Why It's OK That You Don't Know What to Say About My Illness
I was recently diagnosed with Ehlers-Danlos syndrome (EDS)…And by recently, I mean last week.
I have spent the past week trying to find the time and energy to explain EDS to everyone I know. I want to explain how it affects me, and what that means for me in the future.
As anyone with a chronic illness diagnosis can attest, you get a lot of different responses. Generally, they follow the same lines. Some are faith driven, others building my confidence, some professing how they know that I will continue to thrive. Often the responses are a combination of them. I appreciate them all greatly, but they sometimes feel like a forced, “I don’t know how to not make her feel bad,” type of response. However, one of the greatest things happened to me today.
Preferably, I would be able to explain something like this in person. But, as a full-time college student with friends and family who are scattered across the country, it is tough to see everyone in-person. So, I sent messages instead.
After I sent my series of messages, I got a response from one of my best friends in high school. It very simply read, “I don’t know what to say. But, if you need anything, I’m here for you.”
These words were so important for me to read. If there’s anything I’ve learned in the past few months, and the past few days, is that chronic illness is something that is hard to talk about – particularly someone hasn’t experienced it themselves. Their words were simple and honest, “I don’t know what to say.” Sometimes when talking about my illness, I don’t even know what to say. So, I say something that I don’t really mean or I make a joke to deflect.
I am so glad that my friend sent me that text because it has inspired me to be a bit more honest when I talk about my illness. Instead of responding with the pain-filled smile and the automatic, “I’m doing well,” when people ask how I am feeling, I will be a bit more honest and maybe say, “I’m in some pain.”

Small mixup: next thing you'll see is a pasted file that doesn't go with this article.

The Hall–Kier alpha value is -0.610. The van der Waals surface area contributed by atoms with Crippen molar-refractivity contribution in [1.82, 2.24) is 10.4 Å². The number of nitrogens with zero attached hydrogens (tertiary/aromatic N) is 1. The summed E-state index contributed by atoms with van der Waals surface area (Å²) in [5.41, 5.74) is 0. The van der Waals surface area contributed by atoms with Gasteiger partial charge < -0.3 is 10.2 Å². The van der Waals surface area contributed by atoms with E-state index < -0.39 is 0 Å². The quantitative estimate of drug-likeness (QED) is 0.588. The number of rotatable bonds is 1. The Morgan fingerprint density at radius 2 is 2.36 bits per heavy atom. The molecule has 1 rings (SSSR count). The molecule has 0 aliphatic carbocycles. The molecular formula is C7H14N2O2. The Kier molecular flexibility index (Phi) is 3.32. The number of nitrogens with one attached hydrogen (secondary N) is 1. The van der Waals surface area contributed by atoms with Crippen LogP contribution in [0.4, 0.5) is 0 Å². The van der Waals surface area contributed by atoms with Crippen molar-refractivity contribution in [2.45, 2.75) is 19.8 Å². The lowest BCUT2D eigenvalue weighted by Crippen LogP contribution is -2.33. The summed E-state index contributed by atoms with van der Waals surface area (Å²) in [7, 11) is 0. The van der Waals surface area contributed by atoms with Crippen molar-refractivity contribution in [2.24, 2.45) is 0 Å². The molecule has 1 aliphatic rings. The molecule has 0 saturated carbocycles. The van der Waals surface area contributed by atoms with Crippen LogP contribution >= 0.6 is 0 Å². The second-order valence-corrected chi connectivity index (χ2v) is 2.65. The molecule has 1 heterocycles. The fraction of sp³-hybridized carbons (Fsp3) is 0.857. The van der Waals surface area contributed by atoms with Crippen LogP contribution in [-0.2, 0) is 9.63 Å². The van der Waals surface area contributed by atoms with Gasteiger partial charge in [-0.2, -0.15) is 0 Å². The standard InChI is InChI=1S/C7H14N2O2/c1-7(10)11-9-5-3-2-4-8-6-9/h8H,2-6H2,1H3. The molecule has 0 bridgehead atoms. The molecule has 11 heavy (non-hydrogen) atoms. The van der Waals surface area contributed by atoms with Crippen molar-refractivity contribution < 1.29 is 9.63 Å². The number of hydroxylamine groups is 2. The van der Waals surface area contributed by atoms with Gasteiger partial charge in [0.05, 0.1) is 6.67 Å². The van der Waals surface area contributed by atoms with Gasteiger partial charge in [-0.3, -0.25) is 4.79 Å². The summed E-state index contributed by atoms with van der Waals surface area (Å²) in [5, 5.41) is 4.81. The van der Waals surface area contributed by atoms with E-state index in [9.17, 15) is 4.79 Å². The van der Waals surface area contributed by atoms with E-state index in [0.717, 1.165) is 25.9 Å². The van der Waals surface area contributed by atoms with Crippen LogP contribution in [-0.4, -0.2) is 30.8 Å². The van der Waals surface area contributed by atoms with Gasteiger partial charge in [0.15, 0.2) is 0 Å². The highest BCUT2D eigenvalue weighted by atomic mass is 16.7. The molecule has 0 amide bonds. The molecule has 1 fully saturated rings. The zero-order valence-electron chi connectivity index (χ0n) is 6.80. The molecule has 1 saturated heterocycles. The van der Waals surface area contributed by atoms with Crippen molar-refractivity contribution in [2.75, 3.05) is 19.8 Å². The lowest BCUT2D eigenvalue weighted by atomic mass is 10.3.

It also inspired me to write this story, to tell others who may be trying to understand their loved one’s illness, and to tell people who may be struggling to explain their illness that it is always best to be honest about it. It is absolutely fine to admit when you do not know what to say. Illness is a complicated thing to deal with.
Being diagnosed is a huge life event. Sometimes you need time to process, or time to figure out what you’re going to say – and that’s fine. Just give your support as best you can. If I reached out to tell you about my illness, especially if I wasn’t able to do it in person as I would have liked, know that I care about you, and want you to be a part of my journey.
It is much better to admit that you don’t know what to say than to simply not respond and wait for us to bring it up again when we see you the next time. That may not happen.
If you don’t indicate that you are willing to be a part of the journey, you likely won’t be. That doesn’t mean that we are not friends anymore or that we are no longer close. Illness takes a toll on everyone and we, who are sick, know that the best. I have no expectations of how you will behave around me, but I would like to be able to be as honest with you as much as possible, and that means you need to be as honest with me as much as possible.
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Thinkstock Image by DAJ